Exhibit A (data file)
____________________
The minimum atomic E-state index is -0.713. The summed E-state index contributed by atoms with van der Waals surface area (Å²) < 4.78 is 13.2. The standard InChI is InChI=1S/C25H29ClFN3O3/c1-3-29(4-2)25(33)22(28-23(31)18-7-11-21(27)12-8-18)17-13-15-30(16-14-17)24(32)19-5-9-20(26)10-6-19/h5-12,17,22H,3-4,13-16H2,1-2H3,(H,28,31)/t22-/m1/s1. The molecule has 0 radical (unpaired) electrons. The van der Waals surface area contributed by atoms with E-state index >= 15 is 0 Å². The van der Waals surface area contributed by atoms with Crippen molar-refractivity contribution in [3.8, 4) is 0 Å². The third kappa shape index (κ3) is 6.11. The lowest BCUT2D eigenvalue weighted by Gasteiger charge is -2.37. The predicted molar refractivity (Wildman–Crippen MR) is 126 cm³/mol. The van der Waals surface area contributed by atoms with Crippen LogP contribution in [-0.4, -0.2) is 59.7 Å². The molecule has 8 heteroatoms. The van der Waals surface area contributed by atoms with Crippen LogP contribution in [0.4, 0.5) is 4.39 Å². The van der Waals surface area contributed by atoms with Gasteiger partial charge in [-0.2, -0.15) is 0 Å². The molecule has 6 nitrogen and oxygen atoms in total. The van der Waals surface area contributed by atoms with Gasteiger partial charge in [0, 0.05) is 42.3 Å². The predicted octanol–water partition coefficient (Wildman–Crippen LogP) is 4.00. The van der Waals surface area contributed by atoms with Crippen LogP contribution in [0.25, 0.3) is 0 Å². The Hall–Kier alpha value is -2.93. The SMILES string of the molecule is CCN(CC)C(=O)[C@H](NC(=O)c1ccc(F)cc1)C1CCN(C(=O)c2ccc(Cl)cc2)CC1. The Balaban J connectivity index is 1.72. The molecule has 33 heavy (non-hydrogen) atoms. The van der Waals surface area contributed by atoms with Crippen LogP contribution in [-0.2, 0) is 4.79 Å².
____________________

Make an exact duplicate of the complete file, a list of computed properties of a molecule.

The minimum atomic E-state index is -0.713. The summed E-state index contributed by atoms with van der Waals surface area (Å²) < 4.78 is 13.2. The standard InChI is InChI=1S/C25H29ClFN3O3/c1-3-29(4-2)25(33)22(28-23(31)18-7-11-21(27)12-8-18)17-13-15-30(16-14-17)24(32)19-5-9-20(26)10-6-19/h5-12,17,22H,3-4,13-16H2,1-2H3,(H,28,31)/t22-/m1/s1. The molecule has 0 radical (unpaired) electrons. The van der Waals surface area contributed by atoms with E-state index >= 15 is 0 Å². The van der Waals surface area contributed by atoms with Crippen molar-refractivity contribution in [3.8, 4) is 0 Å². The third kappa shape index (κ3) is 6.11. The lowest BCUT2D eigenvalue weighted by Gasteiger charge is -2.37. The predicted molar refractivity (Wildman–Crippen MR) is 126 cm³/mol. The van der Waals surface area contributed by atoms with Crippen LogP contribution in [-0.4, -0.2) is 59.7 Å². The molecule has 8 heteroatoms. The van der Waals surface area contributed by atoms with Crippen LogP contribution in [0.4, 0.5) is 4.39 Å². The van der Waals surface area contributed by atoms with Gasteiger partial charge in [-0.2, -0.15) is 0 Å². The molecule has 6 nitrogen and oxygen atoms in total. The van der Waals surface area contributed by atoms with Gasteiger partial charge in [0, 0.05) is 42.3 Å². The predicted octanol–water partition coefficient (Wildman–Crippen LogP) is 4.00. The van der Waals surface area contributed by atoms with Crippen LogP contribution in [0.25, 0.3) is 0 Å². The Hall–Kier alpha value is -2.93. The SMILES string of the molecule is CCN(CC)C(=O)[C@H](NC(=O)c1ccc(F)cc1)C1CCN(C(=O)c2ccc(Cl)cc2)CC1. The Balaban J connectivity index is 1.72. The molecule has 33 heavy (non-hydrogen) atoms. The van der Waals surface area contributed by atoms with Crippen LogP contribution in [-0.2, 0) is 4.79 Å².